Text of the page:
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BU costs differ between generations, other schools

Oct. 28, 2005

by MARISSA NEWMAN, reporter

This year, Baylor Homecoming hosts the class reunions of the graduates of 1955 and 1980.

Homecoming gives alumni the opportunity to come back and reminisce about what it was like to be a student.

These 40- and 60-year-old alumni once lugged a stack of books from the library to the North Russell or Brooks residence halls, just like we do today.

However, one thing they don't share in common with today's students is the amount paid to attend Baylor.

In fact, some of the alumni coming back this year were paying as low as 2.5 percent of current tuition.

According to the registrar's records, students who graduated in 1955 were paying $9 per semester hour and the class of 1980 paid approximately $70 per semester hour.

Students today are shelling out $635 per hour, according to an average of 15 hours a semester.

"If college costs had increased at the same rate as the Consumer Price Index, a $9 per semester hour tuition in 1955 would be equivalent to a $65 per semester hour tuition today, and a $70 per semester hour tuition in 1980 would be equivalent to a $159 tuition today," said Baylor economics professor Steven Gardner.

Gardner went on to say college costs increase at a faster rate than the CPI.

To show the difference between college costs and CPI increases, he gave the example of a study that showed between 1986 and 2002, U.S. research universities increased expenditures on library periodicals by 227 percent, although the CPI increased by only 57 percent.

Gardner also said universities offer much more than they did in '55 and in the '80s.

"During those years, students at a place like Baylor did not expect to exercise in a facility like the Student Life Center or have wireless access, or any other access, to the Internet."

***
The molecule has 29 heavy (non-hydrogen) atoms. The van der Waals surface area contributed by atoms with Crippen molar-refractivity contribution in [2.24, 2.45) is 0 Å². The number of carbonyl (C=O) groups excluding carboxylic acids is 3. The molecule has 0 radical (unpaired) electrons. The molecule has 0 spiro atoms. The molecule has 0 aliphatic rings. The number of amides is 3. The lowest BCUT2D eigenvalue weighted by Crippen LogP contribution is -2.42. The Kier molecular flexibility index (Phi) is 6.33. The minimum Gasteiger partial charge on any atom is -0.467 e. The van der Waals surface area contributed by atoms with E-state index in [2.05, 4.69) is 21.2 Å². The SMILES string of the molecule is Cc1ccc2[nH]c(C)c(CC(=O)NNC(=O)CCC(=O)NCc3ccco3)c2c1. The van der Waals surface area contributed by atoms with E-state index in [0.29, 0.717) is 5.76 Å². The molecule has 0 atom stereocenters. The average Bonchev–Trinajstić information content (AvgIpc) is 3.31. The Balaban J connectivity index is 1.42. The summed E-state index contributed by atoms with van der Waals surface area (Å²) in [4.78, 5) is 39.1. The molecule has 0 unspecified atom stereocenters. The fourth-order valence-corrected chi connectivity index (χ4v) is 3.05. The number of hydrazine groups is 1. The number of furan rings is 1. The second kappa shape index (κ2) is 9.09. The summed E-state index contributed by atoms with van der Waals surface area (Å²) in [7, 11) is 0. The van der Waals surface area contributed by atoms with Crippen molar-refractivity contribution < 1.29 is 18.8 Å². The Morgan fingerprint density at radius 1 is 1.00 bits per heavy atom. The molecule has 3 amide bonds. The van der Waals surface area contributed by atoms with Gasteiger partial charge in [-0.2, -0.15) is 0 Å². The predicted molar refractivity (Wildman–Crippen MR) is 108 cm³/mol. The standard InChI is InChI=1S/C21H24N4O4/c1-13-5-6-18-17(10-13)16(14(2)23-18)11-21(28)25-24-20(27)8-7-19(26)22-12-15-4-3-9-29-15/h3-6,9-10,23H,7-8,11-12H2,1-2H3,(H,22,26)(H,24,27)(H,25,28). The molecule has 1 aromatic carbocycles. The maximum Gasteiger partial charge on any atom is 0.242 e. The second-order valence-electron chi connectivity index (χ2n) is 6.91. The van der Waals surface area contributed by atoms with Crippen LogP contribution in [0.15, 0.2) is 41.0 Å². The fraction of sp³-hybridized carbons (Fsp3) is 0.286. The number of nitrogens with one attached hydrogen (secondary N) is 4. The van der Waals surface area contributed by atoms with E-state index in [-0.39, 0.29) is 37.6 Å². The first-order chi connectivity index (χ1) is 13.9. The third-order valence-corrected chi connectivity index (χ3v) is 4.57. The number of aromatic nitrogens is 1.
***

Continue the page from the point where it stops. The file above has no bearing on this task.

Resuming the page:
"My parents met at Baylor, and for my dad is was more expensive than his other choices, but it was the same for my mom as any other Texas school because she was from out of state," said Rachelle Kaker, an Austin senior. "They must have thought that Baylor was worth the price or they wouldn't have paid for me to go here."

Students have taken issue with the Baylor tuition and with the rate it has been increasing. Baylor Vision 2012 and recent necessities to raise college tuitions nationwide have been the main contributors.

"When I came to Baylor, I felt like the tuition was reasonable, but four years later, I don't feel like I am seeing enough improvements on campus to justify the steep tuition increases," said Patrick Brown, a Houston senior.

However, as much as some students complain, Baylor still has small classes, low professor-to-student ratio, and a religious setting at a lower cost than other private Texas universities.

Although Texas Christian University and Southern Methodist University boast 70 percent of students receiving financial aid, Baylor beats their figures by a 5 percent margin.

According to the figures given on the Baylor's Web site, only 25 percent of students are paying tuition without some form of financial aid.

Many students and parents were not expecting tuition to increase so much. Seniors have seen a 22 percent increase in tuition and general student fees since their arrival in 2002. That year also introduced the flat rate program.

"I also don't feel like the flat rate is fair, especially for graduating seniors who only need 12 hours," Brown said. The flat rate was approved by the board of regents in 2002 as part of the 10-year plan toward Baylor 2012.

While some students feel shortchanged, others see the flat-rate as encouragement to take more hours and have a more productive four years.

"The flatrate gave me a reason to take more than the minimum amount of hours; because of that I am on time for graduation," said Mesquite junior Beth Underwood.